Department of Epidemiology and Biostatistics, School of Public Health, Anhui Medical University, Hefei, China. Anhui Province Key Laboratory of Major Autoimmune Diseases, Hefei, China.Department of Nephrology, The Second Affiliated Hospital of Anhui Medical University, Hefei, China.Department of Epidemiology and Biostatistics, School of Public Health, Anhui Medical University, Hefei, China. Anhui Province Key Laboratory of Major Autoimmune Diseases, Hefei, China.Department of Preventive Health, Chaohu Hospital of Anhui Medical University, Chaohu, China.Department of Epidemiology and Biostatistics, School of Public Health, Anhui Medical University, Hefei, China. Anhui Province Key Laboratory of Major Autoimmune Diseases, Hefei, China.Department of Epidemiology and Biostatistics, School of Public Health, Anhui Medical University, Hefei, China. Anhui Province Key Laboratory of Major Autoimmune Diseases, Hefei, China.Department of Epidemiology and Biostatistics, School of Public Health, Anhui Medical University, Hefei, China. Anhui Province Key Laboratory of Major Autoimmune Diseases, Hefei, China.Department of Epidemiology and Biostatistics, School of Public Health, Anhui Medical University, Hefei, China. Anhui Province Key Laboratory of Major Autoimmune Diseases, Hefei, China.Department of Epidemiology and Biostatistics, School of Public Health, Anhui Medical University, Hefei, China. Anhui Province Key Laboratory of Major Autoimmune Diseases, Hefei, China.Department of Epidemiology and Biostatistics, School of Public Health, Anhui Medical University, Hefei, China. Anhui Province Key Laboratory of Major Autoimmune Diseases, Hefei, China.Department of Nephrology, The Second Affiliated Hospital of Anhui Medical University, Hefei, China.Department of Epidemiology and Biostatistics, School of Public Health, Anhui Medical University, Hefei, China. Anhui Province Key Laboratory of Major Autoimmune Diseases, Hefei, China.

Pub Type(s)

Journal Article
Meta-Analysis
Systematic Review

Language

eng

PubMed ID

31468723

Citation

Guan, Shi-Yang, et al. "Association Between Circulating 25-hydroxyvitamin D and Systemic Lupus Erythematosus: a Systematic Review and Meta-analysis." International Journal of Rheumatic Diseases, vol. 22, no. 10, 2019, pp. 1803-1813.
Guan SY, Cai HY, Wang P, et al. Association between circulating 25-hydroxyvitamin D and systemic lupus erythematosus: A systematic review and meta-analysis. Int J Rheum Dis. 2019;22(10):1803-1813.
Guan, S. Y., Cai, H. Y., Wang, P., Lv, T. T., Liu, L. N., Mao, Y. M., Zhao, C. N., Wu, Q., Dan, Y. L., Sam, N. B., Wang, D. G., & Pan, H. F. (2019). Association between circulating 25-hydroxyvitamin D and systemic lupus erythematosus: A systematic review and meta-analysis. International Journal of Rheumatic Diseases, 22(10), 1803-1813. https://doi.org/10.1111/1756-185X.13676
Guan SY, et al. Association Between Circulating 25-hydroxyvitamin D and Systemic Lupus Erythematosus: a Systematic Review and Meta-analysis. Int J Rheum Dis. 2019;22(10):1803-1813. PubMed PMID: 31468723.
* Article titles in AMA citation format should be in sentence-case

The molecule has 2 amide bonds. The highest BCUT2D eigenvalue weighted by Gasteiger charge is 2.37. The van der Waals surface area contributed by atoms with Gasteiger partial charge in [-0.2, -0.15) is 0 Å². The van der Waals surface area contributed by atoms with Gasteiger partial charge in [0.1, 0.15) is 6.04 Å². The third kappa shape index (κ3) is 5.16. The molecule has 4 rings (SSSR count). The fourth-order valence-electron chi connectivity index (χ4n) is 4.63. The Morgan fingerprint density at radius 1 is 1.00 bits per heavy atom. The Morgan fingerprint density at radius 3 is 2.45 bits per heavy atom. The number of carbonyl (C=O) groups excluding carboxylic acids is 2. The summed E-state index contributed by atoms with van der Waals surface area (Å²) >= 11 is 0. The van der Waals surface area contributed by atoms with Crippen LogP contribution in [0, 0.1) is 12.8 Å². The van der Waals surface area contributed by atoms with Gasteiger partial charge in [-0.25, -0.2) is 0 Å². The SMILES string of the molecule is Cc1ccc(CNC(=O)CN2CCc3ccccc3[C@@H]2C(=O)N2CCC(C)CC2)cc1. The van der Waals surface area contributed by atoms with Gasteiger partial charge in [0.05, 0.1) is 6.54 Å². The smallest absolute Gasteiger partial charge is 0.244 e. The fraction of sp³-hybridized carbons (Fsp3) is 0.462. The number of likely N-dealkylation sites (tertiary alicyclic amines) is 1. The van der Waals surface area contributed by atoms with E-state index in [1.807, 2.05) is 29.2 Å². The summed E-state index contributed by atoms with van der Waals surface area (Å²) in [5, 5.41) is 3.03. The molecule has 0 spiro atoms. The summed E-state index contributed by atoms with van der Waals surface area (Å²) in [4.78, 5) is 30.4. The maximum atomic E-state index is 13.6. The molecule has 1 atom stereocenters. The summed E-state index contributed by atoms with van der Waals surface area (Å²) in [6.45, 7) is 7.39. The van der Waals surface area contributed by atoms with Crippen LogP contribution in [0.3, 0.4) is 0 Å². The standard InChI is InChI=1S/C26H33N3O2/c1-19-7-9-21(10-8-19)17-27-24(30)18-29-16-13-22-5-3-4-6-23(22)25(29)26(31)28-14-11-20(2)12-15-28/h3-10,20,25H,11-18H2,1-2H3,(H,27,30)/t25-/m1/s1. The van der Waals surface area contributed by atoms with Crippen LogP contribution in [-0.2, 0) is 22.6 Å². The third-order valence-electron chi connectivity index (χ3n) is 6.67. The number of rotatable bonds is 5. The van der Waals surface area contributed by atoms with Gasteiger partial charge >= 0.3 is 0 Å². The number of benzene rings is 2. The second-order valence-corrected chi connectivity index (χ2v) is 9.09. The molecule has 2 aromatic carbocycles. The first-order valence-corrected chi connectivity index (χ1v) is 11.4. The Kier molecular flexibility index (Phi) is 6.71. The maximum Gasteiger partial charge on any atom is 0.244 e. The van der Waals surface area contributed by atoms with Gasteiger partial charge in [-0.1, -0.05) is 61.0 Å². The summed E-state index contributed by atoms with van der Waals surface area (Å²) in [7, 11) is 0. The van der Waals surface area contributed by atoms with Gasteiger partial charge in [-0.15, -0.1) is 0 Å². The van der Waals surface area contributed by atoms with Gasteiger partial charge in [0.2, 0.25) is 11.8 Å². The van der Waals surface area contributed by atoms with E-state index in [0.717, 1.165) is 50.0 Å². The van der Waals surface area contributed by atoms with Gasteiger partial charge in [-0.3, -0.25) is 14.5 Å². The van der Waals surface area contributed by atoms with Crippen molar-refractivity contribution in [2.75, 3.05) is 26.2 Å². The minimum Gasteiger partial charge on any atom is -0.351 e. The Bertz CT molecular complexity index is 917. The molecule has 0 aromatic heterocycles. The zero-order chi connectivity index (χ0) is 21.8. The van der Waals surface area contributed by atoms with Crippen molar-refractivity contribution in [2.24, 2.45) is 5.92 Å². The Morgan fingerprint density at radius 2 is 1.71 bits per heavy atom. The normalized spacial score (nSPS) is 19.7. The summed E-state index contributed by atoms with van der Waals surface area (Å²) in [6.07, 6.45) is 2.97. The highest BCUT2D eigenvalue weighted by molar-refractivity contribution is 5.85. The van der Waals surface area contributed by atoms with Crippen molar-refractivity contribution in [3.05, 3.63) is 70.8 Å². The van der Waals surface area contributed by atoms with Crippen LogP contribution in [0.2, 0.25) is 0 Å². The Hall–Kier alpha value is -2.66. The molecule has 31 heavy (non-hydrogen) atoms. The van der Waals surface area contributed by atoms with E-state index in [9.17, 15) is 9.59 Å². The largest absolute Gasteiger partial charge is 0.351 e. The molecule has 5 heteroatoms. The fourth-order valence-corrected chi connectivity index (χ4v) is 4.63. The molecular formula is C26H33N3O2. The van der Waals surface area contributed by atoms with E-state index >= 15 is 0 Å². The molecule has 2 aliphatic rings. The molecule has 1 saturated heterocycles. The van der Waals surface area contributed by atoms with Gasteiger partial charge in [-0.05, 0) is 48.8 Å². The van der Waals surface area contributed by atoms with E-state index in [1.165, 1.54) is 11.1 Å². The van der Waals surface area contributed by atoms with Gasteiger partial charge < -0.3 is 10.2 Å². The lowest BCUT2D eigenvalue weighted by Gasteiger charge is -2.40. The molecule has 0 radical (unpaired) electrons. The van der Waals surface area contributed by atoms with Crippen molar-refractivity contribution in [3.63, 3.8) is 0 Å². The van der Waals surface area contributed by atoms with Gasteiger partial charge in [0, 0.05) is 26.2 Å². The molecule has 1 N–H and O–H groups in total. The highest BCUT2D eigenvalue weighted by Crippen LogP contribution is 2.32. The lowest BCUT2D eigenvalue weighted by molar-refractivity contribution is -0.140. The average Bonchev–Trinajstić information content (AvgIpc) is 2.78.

TY - JOUR T1 - Association between circulating 25-hydroxyvitamin D and systemic lupus erythematosus: A systematic review and meta-analysis. AU - Guan,Shi-Yang, AU - Cai,Hong-Yan, AU - Wang,Peng, AU - Lv,Tian-Tian, AU - Liu,Li-Na, AU - Mao,Yan-Mei, AU - Zhao,Chan-Na, AU - Wu,Qian, AU - Dan,Yi-Lin, AU - Sam,Napoleon Bellua, AU - Wang,De-Guang, AU - Pan,Hai-Feng, Y1 - 2019/08/30/ PY - 2019/02/26/received PY - 2019/06/16/revised PY - 2019/07/15/accepted PY - 2019/8/31/pubmed PY - 2020/4/9/medline PY - 2019/8/31/entrez KW - 25-hydroxyvitamin D KW - meta-analysis KW - systemic lupus erythematosus KW - vitamin D SP - 1803 EP - 1813 JF - International journal of rheumatic diseases JO - Int J Rheum Dis VL - 22 IS - 10 N2 - AIM: The indicators for measuring vitamin D are various, and 25-hydroxyvitamin D (25(OH)D) is considered as the optimal indicator of total vitamin D levels. In this study, we aim to deeply explore the 25(OH)D status in systemic lupus erythematosus (SLE) patients, and evaluate its relation to SLE risk and disease severity. METHODS: Literature about 25(OH)D status and its associations with SLE were searched in Pubmed, Embase and Cochrane Library databases. Standardized mean difference (SMD), odds ratio (OR) and corresponding 95% confidence interval (95% CI) were illustrated by forest plots, and correlation coefficients (r) were combined by generic inverse variance method. Heterogeneity and publication bias were quantified by I-squared (I2) test, funnel plot and Egger's test, respectively. Sensitivity analyses were further examined by leave-one-out method. RESULTS: Nineteen articles were included into our meta-analysis. The overall results showed that compared with the healthy controls, the circulating 25(OH)D levels were significantly lower in SLE patients (pooled SMD = -1.63, 95% CI: -2.51 to -0.76). Subgroup analysis revealed that compared with the healthy controls, SLE patients of Systemic Lupus Erythematosus Disease Activity Index (SLEDAI) ≥ 10, Arab and European ethnicity, all 4 seasons, no vitamin D supplement, had significantly lower circulating 25(OH)D levels; no significant differences were observed in SLE patients of SLEDAI < 10, mixed ethnicity, spring, summer, vitamin D supplement, respectively; no matter the changes of age, disease duration, and the therapy of corticosteroid or immunosuppressive or neither, circulating 25(OH)D levels were significantly reduced in SLE patients. The deficiency, insufficiency and sufficiency of vitamin D could significantly elevate, slightly decrease (not significantly), significantly decrease SLE risk, respectively (pooled OR = 4.37, 95% CI: 1.49 to 12.84; pooled OR = 0.52, 95% CI: 0.22 to 1.26; pooled OR = 0.31, 95% CI: 0.15 to 0.63). Circulating 25(OH)D levels were inversely associated with SLEDAI (pooled correlation coefficient = -0.50, 95% CI: -0.8278 to -0.1689). CONCLUSIONS: Compared with healthy controls, 25(OH)D levels are significantly lower in SLE patients, which is influenced by disease activity, ethnicity, seasons and vitamin D supplement; no matter the change of age, diseases duration and therapy of corticosteroid or immunosuppressive or neither, 25(OH)D levels are significantly decreased in SLE patients; the deficiency, insufficiency and sufficiency of vitamin D could significantly elevate, slightly decrease, and significantly decrease SLE risk, respectively; and 25(OH)D levels inversely correlate with SLEDAI. SN - 1756-185X UR - https://www.unboundmedicine.com/medline/citation/31468723/Association_between_circulating_25_hydroxyvitamin_D_and_systemic_lupus_erythematosus:_A_systematic_review_and_meta_analysis_ L2 - https://doi.org/10.1111/1756-185X.13676 DB - PRIME DP - Unbound Medicine ER -